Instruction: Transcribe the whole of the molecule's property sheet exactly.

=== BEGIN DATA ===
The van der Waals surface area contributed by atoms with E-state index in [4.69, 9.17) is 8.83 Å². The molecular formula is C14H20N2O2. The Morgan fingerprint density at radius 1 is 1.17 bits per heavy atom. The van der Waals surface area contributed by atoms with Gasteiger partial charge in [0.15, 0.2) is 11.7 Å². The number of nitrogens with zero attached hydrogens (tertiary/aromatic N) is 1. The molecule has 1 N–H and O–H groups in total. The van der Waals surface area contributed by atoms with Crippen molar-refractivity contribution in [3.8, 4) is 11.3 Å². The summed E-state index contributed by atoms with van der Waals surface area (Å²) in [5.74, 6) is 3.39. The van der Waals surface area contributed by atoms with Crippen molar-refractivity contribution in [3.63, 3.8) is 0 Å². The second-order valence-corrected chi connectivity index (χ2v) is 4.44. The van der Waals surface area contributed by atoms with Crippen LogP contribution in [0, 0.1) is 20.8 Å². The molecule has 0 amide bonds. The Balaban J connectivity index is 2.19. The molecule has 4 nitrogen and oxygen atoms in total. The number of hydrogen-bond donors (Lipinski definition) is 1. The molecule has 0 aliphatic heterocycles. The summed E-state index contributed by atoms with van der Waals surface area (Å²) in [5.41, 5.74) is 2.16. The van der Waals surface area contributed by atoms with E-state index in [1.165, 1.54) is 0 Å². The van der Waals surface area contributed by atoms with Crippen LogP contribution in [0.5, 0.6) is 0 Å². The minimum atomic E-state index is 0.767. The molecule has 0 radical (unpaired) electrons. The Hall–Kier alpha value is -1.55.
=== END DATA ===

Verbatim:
The van der Waals surface area contributed by atoms with E-state index in [4.69, 9.17) is 8.83 Å². The molecular formula is C14H20N2O2. The Morgan fingerprint density at radius 1 is 1.17 bits per heavy atom. The van der Waals surface area contributed by atoms with Gasteiger partial charge in [0.15, 0.2) is 11.7 Å². The number of nitrogens with zero attached hydrogens (tertiary/aromatic N) is 1. The molecule has 1 N–H and O–H groups in total. The van der Waals surface area contributed by atoms with Crippen molar-refractivity contribution in [3.8, 4) is 11.3 Å². The summed E-state index contributed by atoms with van der Waals surface area (Å²) in [5.74, 6) is 3.39. The van der Waals surface area contributed by atoms with Crippen molar-refractivity contribution in [3.63, 3.8) is 0 Å². The second-order valence-corrected chi connectivity index (χ2v) is 4.44. The van der Waals surface area contributed by atoms with Crippen LogP contribution in [0, 0.1) is 20.8 Å². The molecule has 0 amide bonds. The Balaban J connectivity index is 2.19. The molecule has 4 nitrogen and oxygen atoms in total. The number of hydrogen-bond donors (Lipinski definition) is 1. The molecule has 0 aliphatic heterocycles. The summed E-state index contributed by atoms with van der Waals surface area (Å²) in [5.41, 5.74) is 2.16. The van der Waals surface area contributed by atoms with E-state index in [1.165, 1.54) is 0 Å². The van der Waals surface area contributed by atoms with Crippen LogP contribution in [0.5, 0.6) is 0 Å². The minimum atomic E-state index is 0.767. The molecule has 0 radical (unpaired) electrons. The Hall–Kier alpha value is -1.55.